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What are the Best Tips for Electrical Troubleshooting?

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  • Written By: Carol Francois
  • Edited By: Bronwyn Harris
  • Last Modified Date: 26 October 2016
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Electrical troubleshooting is a standard, logical process of elimination used to determine the root cause of a problem. An electrician normally performs these techniques, but they can be easily learned and completed by the average person. It is important to think about safety first when working with electricity. Check every wire to see if it is live before touching it. Wear rubber-soled boots and be careful to avoid electrocution.

There are three steps to electrical troubleshooting: identify the problem, localize the issue, and repair it. All three steps can be applied to any electrical problem. Electricity connections are fairly simple to understand and can be easily diagnosed.

The first step of electrical troubleshooting is to identify the actual problem. If the electricity is not working, determine if the problem is related to a specific area, or widespread. Widespread electrical outages are the responsibility of the electricity company. Look at the electricity availability in the neighborhood to determine how widespread the issue is.

If the problem is limited to a specific area of your home, go to your circuit breaker. All the electrical wiring in a building is run through a circuit breaker box. The different areas of the home are divided into circuits. Any surge in power supply that exceeds a specific value causes the circuit breaker to activate or trip, which stops the flow of electricity to that area. To correct this, the circuit breaker must be reset or replaced.

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To understand how the circuits work, read the electrical schematic drawings. These large drawings provide a map of all the electrical wiring in the home. It will show you which outlets are connected to each other and how the electricity is managed. Using this drawing, you can understand how the wiring is completed. This information is critical when you are using electrical troubleshooting techniques.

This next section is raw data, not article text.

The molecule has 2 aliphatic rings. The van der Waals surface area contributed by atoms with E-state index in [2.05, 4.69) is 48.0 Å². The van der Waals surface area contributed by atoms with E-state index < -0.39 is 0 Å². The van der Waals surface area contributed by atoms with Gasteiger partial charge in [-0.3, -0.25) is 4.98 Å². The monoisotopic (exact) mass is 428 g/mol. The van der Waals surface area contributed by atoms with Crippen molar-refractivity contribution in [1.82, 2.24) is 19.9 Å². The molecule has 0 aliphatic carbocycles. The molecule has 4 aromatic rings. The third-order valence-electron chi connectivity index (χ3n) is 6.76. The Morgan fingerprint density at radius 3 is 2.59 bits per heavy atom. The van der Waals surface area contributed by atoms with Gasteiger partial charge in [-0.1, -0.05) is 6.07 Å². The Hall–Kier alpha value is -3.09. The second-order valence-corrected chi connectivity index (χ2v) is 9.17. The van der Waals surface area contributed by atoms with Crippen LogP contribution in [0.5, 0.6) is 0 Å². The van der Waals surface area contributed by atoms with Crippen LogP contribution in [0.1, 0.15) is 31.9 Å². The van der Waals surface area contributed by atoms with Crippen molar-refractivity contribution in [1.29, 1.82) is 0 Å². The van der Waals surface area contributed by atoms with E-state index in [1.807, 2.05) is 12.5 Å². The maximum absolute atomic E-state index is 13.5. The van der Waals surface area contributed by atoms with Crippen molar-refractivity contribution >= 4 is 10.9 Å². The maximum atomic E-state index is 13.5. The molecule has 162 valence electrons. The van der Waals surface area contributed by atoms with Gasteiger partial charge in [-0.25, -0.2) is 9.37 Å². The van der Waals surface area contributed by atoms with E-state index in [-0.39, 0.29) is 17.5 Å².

Schematic drawings are available for all electrical equipment, buildings, and vehicles. These drawings are mandatory and are used by safety agencies to confirm the correct protections are in place. Localize the issue to the area causing the electrical problem. You can then identify the necessary steps to correct it. Always turn off the main power before attempting any work on electrical systems.

To repair an electrical problem, contact an electrician. Explain the situation and provide them with your evaluation of the problem. A certified electrician must do any adjustments of existing wiring in a home. It is too easy to overload a circuit and cause a devastating electrical fire.

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lluviaporos
Post 2

@Mor - A lot of people are quite nervous about doing any kind of electrical work. Which is quite understandable.

But, if someone feels like that they won't really want to do any general electric troubleshooting.

What you can do instead is "troubleshoot" the electrician. Figure out what he should be doing, which he should be checking and how he should be doing it. There are often a list of basic requirements for your area on local council websites.

Ask your electrician whether or not they are up to code and how they go about deciding what work needs to be done. Or, watch while they search for and make a simple repair.

Once you find a good one, that you can trust, stick with them and you won't have to worry about troubleshooting again.

Mor
Post 1

Home electrical troubleshooting is really important. Too many people make silly mistakes by jumping to conclusions, rather than testing all the possible problems.

This is the same thing that was advocated in Zen and the Art of Motorcycle Maintenance. He believed that no matter what you were trying to repair you should go through a series of tests to try and pinpoint the real problem first, rather than blindly jumping into a generic solution.

If you do the tests suggested above you can also determine if you need to call a professional, and narrow down the possible problems for them when they do arrive. As electricians are often paid by the hour, this is a smart thing to do.

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